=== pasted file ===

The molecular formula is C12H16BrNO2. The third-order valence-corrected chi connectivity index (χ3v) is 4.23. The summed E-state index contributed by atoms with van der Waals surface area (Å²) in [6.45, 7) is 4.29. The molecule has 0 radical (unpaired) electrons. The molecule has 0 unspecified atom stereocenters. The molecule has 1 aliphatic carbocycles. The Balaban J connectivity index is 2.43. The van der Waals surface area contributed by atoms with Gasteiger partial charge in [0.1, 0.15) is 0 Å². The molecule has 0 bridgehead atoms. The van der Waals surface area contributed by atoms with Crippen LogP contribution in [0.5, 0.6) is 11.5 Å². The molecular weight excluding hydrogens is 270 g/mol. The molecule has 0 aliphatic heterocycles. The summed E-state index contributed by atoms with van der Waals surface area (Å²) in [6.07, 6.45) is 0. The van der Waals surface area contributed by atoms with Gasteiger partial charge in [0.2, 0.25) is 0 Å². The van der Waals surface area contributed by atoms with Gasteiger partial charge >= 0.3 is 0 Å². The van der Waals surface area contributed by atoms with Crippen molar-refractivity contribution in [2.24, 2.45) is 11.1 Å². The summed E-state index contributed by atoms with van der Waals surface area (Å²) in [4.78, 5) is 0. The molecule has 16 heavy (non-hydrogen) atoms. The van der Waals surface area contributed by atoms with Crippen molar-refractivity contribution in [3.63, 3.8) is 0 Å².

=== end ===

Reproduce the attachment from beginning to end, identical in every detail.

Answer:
The molecular formula is C12H16BrNO2. The third-order valence-corrected chi connectivity index (χ3v) is 4.23. The summed E-state index contributed by atoms with van der Waals surface area (Å²) in [6.45, 7) is 4.29. The molecule has 0 radical (unpaired) electrons. The molecule has 0 unspecified atom stereocenters. The molecule has 1 aliphatic carbocycles. The Balaban J connectivity index is 2.43. The van der Waals surface area contributed by atoms with Gasteiger partial charge in [0.1, 0.15) is 0 Å². The molecule has 0 bridgehead atoms. The van der Waals surface area contributed by atoms with Crippen LogP contribution in [0.5, 0.6) is 11.5 Å². The molecular weight excluding hydrogens is 270 g/mol. The molecule has 0 aliphatic heterocycles. The summed E-state index contributed by atoms with van der Waals surface area (Å²) in [6.07, 6.45) is 0. The van der Waals surface area contributed by atoms with Gasteiger partial charge in [0.2, 0.25) is 0 Å². The van der Waals surface area contributed by atoms with Gasteiger partial charge >= 0.3 is 0 Å². The van der Waals surface area contributed by atoms with Crippen molar-refractivity contribution in [2.24, 2.45) is 11.1 Å². The summed E-state index contributed by atoms with van der Waals surface area (Å²) in [4.78, 5) is 0. The molecule has 16 heavy (non-hydrogen) atoms. The van der Waals surface area contributed by atoms with Crippen molar-refractivity contribution in [3.63, 3.8) is 0 Å².